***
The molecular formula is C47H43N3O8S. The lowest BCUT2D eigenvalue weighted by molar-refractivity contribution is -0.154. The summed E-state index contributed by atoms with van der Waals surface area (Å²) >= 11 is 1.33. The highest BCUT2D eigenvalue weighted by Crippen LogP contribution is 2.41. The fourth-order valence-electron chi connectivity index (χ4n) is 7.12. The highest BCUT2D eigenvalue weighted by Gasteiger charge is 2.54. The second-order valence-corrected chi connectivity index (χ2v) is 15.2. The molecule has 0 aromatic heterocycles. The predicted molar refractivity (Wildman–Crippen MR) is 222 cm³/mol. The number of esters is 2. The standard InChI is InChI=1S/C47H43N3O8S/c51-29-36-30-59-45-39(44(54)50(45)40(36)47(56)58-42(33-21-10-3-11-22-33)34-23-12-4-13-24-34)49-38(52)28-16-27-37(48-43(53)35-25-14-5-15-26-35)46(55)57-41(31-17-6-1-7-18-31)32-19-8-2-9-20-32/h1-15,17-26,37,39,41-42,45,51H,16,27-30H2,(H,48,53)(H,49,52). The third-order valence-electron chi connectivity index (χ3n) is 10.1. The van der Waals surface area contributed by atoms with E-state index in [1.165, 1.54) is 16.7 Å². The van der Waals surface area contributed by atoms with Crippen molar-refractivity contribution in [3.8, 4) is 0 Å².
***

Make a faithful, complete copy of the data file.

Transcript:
The molecular formula is C47H43N3O8S. The lowest BCUT2D eigenvalue weighted by molar-refractivity contribution is -0.154. The summed E-state index contributed by atoms with van der Waals surface area (Å²) >= 11 is 1.33. The highest BCUT2D eigenvalue weighted by Crippen LogP contribution is 2.41. The fourth-order valence-electron chi connectivity index (χ4n) is 7.12. The highest BCUT2D eigenvalue weighted by Gasteiger charge is 2.54. The second-order valence-corrected chi connectivity index (χ2v) is 15.2. The molecule has 0 aromatic heterocycles. The predicted molar refractivity (Wildman–Crippen MR) is 222 cm³/mol. The number of esters is 2. The standard InChI is InChI=1S/C47H43N3O8S/c51-29-36-30-59-45-39(44(54)50(45)40(36)47(56)58-42(33-21-10-3-11-22-33)34-23-12-4-13-24-34)49-38(52)28-16-27-37(48-43(53)35-25-14-5-15-26-35)46(55)57-41(31-17-6-1-7-18-31)32-19-8-2-9-20-32/h1-15,17-26,37,39,41-42,45,51H,16,27-30H2,(H,48,53)(H,49,52). The third-order valence-electron chi connectivity index (χ3n) is 10.1. The van der Waals surface area contributed by atoms with E-state index in [1.165, 1.54) is 16.7 Å². The van der Waals surface area contributed by atoms with Crippen molar-refractivity contribution in [3.8, 4) is 0 Å².